Depending on where you’re driving, it’s likely you’re going to be facing wind, ice, and snow on the roads this winter. Driving might be a significant hardship in a region with severe winters. Fortunately, you can maintain your heavy-duty truck in great shape no matter what the weather is doing by following a few easy steps. While snow and ice may not be common in southern states, it’s still possible that truckers will have to face these harsh conditions. To be protected, you should be ready to drive anywhere, in any condition, for deliveries. To make sure your heavy-duty truck survives winter remember these 3 recommendations.
It’s true that, especially when driving a fleet vehicle for branded deliveries, looks are important. What really matters is that the exterior condition of your heavy-duty truck is not causing harm to internal components. Spending a little time cleaning off any extra snow, salt and dirt can aid in defending your heavy-duty truck from corrosive, polluting, and chemical deterioration.
It's best to give your heavy-duty truck's exterior more than one thorough cleaning every season. For the best defense against ice, chemicals, and road salt, spend money on high-quality wax. Who doesn't like a gleaming heavy-duty truck, too?
Oil is probably one of many items that come to mind when considering winter truck maintenance. There are several advantages to switching from traditional to synthetic oil. Depending on the brand and type of your heavy-duty truck, now might be the best time to make the change. Synthetic oil is substantially less demanding on the engine and typically improves performance in cold conditions.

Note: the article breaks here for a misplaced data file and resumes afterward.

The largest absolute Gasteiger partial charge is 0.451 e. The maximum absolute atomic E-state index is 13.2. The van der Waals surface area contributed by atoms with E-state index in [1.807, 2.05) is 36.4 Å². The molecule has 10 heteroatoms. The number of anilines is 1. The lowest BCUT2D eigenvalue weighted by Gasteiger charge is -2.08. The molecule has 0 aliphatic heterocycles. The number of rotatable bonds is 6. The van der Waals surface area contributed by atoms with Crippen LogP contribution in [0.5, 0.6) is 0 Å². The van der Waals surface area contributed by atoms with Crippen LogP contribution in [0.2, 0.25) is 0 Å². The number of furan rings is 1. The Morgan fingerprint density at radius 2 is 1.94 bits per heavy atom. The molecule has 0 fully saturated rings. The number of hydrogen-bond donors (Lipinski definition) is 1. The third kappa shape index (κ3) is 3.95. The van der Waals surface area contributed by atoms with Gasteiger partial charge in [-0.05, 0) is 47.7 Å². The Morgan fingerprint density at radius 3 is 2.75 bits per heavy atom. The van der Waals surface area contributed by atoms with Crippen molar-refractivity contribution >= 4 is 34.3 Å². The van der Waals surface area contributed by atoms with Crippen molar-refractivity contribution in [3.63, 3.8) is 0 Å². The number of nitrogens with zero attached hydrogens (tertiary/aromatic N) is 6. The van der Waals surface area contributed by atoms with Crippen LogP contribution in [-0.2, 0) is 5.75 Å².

In contrast to traditional oil, synthetic oil doesn't require time to warm up, protecting the engine's moving components as soon as you turn it on. Try a synthetic mix first if you're not leaping to fully synthetic oil. As the name indicates, synthetic blends are composed of both synthetic and traditional oils and provide many advantages of fully synthetic oil at a reduced cost. Blends often cost 30% less than fully synthetic alternatives. However, the best course of action is to consult with your manufacturer or technician before making any significant choices or adjustments.
You may not be aware, but your heavy-duty truck's battery may have suffered due to the intense summer heat. You will realize you have a problem with an unresponsive engine when the first chilly winter morning rolls around.
Make sure to test your battery and replace it if necessary. Check your heavy-duty truck battery sooner rather than later since you will eventually need to do so. Amid winter, nobody wants a dead battery.
A trickle charger may keep your battery alive if your area has very low temperatures or if you don't use your heavy-duty truck often. The battery works harder than normal in cold temperatures and loses power while not in use.
Now you know how to prepare your heavy-duty truck for winter conditions. Adhere to these tips, and you can stay away from trouble as you continue to drive the truck down the road.